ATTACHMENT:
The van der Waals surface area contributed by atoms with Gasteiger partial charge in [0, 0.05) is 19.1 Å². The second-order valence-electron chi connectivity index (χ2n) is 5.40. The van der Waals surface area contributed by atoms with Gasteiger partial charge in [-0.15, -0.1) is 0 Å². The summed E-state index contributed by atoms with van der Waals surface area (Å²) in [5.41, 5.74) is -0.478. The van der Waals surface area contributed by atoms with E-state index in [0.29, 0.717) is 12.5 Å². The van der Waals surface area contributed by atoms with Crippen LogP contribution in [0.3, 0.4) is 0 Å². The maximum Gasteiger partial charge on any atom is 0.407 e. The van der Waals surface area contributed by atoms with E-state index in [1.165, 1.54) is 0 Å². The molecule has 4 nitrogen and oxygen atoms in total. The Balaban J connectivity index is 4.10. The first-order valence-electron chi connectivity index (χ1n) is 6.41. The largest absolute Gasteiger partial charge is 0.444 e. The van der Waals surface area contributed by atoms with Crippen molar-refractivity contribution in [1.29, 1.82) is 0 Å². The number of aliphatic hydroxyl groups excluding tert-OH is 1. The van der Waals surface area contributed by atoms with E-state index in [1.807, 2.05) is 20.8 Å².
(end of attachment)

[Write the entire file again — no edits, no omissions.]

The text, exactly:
The van der Waals surface area contributed by atoms with Gasteiger partial charge in [0, 0.05) is 19.1 Å². The second-order valence-electron chi connectivity index (χ2n) is 5.40. The van der Waals surface area contributed by atoms with Gasteiger partial charge in [-0.15, -0.1) is 0 Å². The summed E-state index contributed by atoms with van der Waals surface area (Å²) in [5.41, 5.74) is -0.478. The van der Waals surface area contributed by atoms with E-state index in [0.29, 0.717) is 12.5 Å². The van der Waals surface area contributed by atoms with Crippen LogP contribution in [0.3, 0.4) is 0 Å². The maximum Gasteiger partial charge on any atom is 0.407 e. The van der Waals surface area contributed by atoms with E-state index in [1.165, 1.54) is 0 Å². The molecule has 4 nitrogen and oxygen atoms in total. The Balaban J connectivity index is 4.10. The first-order valence-electron chi connectivity index (χ1n) is 6.41. The largest absolute Gasteiger partial charge is 0.444 e. The van der Waals surface area contributed by atoms with Crippen molar-refractivity contribution in [1.29, 1.82) is 0 Å². The number of aliphatic hydroxyl groups excluding tert-OH is 1. The van der Waals surface area contributed by atoms with E-state index in [1.807, 2.05) is 20.8 Å².